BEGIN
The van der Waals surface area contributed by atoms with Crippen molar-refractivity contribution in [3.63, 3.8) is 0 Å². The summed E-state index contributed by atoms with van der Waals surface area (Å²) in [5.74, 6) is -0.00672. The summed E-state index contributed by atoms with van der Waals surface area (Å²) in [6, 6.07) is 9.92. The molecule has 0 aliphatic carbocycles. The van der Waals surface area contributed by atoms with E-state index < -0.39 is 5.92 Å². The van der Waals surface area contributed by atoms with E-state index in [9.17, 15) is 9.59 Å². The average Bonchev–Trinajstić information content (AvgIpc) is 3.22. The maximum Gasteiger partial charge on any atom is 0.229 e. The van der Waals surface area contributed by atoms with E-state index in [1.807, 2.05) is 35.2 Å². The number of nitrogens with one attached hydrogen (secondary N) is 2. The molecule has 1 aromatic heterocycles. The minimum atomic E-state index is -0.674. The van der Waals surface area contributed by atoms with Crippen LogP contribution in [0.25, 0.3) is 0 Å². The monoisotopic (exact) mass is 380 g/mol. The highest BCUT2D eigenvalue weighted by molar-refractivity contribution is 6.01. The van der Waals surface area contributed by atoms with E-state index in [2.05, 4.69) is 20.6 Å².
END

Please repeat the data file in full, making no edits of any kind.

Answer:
The van der Waals surface area contributed by atoms with Crippen molar-refractivity contribution in [3.63, 3.8) is 0 Å². The summed E-state index contributed by atoms with van der Waals surface area (Å²) in [5.74, 6) is -0.00672. The summed E-state index contributed by atoms with van der Waals surface area (Å²) in [6, 6.07) is 9.92. The molecule has 0 aliphatic carbocycles. The van der Waals surface area contributed by atoms with E-state index < -0.39 is 5.92 Å². The van der Waals surface area contributed by atoms with E-state index in [9.17, 15) is 9.59 Å². The average Bonchev–Trinajstić information content (AvgIpc) is 3.22. The maximum Gasteiger partial charge on any atom is 0.229 e. The van der Waals surface area contributed by atoms with E-state index in [1.807, 2.05) is 35.2 Å². The number of nitrogens with one attached hydrogen (secondary N) is 2. The molecule has 1 aromatic heterocycles. The minimum atomic E-state index is -0.674. The van der Waals surface area contributed by atoms with Crippen LogP contribution in [0.25, 0.3) is 0 Å². The monoisotopic (exact) mass is 380 g/mol. The highest BCUT2D eigenvalue weighted by molar-refractivity contribution is 6.01. The van der Waals surface area contributed by atoms with E-state index in [2.05, 4.69) is 20.6 Å².